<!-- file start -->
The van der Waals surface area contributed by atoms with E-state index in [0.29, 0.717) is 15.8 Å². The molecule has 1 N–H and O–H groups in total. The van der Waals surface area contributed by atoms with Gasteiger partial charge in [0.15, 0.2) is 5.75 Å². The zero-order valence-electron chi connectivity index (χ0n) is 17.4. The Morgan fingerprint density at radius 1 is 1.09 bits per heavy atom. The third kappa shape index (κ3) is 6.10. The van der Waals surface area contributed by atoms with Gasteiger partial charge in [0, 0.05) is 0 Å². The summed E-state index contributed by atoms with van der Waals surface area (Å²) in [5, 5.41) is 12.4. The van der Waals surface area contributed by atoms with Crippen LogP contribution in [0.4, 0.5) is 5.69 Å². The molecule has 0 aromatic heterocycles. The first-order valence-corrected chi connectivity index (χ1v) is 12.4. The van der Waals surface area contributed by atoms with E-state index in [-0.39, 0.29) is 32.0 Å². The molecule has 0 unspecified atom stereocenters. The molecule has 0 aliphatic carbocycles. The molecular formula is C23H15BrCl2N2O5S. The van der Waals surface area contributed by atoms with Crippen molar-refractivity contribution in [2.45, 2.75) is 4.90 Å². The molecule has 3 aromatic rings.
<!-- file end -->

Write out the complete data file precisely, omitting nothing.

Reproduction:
The van der Waals surface area contributed by atoms with E-state index in [0.29, 0.717) is 15.8 Å². The molecule has 1 N–H and O–H groups in total. The van der Waals surface area contributed by atoms with Gasteiger partial charge in [0.15, 0.2) is 5.75 Å². The zero-order valence-electron chi connectivity index (χ0n) is 17.4. The Morgan fingerprint density at radius 1 is 1.09 bits per heavy atom. The third kappa shape index (κ3) is 6.10. The van der Waals surface area contributed by atoms with Gasteiger partial charge in [0, 0.05) is 0 Å². The summed E-state index contributed by atoms with van der Waals surface area (Å²) in [5, 5.41) is 12.4. The van der Waals surface area contributed by atoms with Crippen LogP contribution in [0.4, 0.5) is 5.69 Å². The molecule has 0 aromatic heterocycles. The first-order valence-corrected chi connectivity index (χ1v) is 12.4. The van der Waals surface area contributed by atoms with E-state index in [-0.39, 0.29) is 32.0 Å². The molecule has 0 unspecified atom stereocenters. The molecule has 0 aliphatic carbocycles. The molecular formula is C23H15BrCl2N2O5S. The van der Waals surface area contributed by atoms with Crippen molar-refractivity contribution in [2.45, 2.75) is 4.90 Å². The molecule has 3 aromatic rings.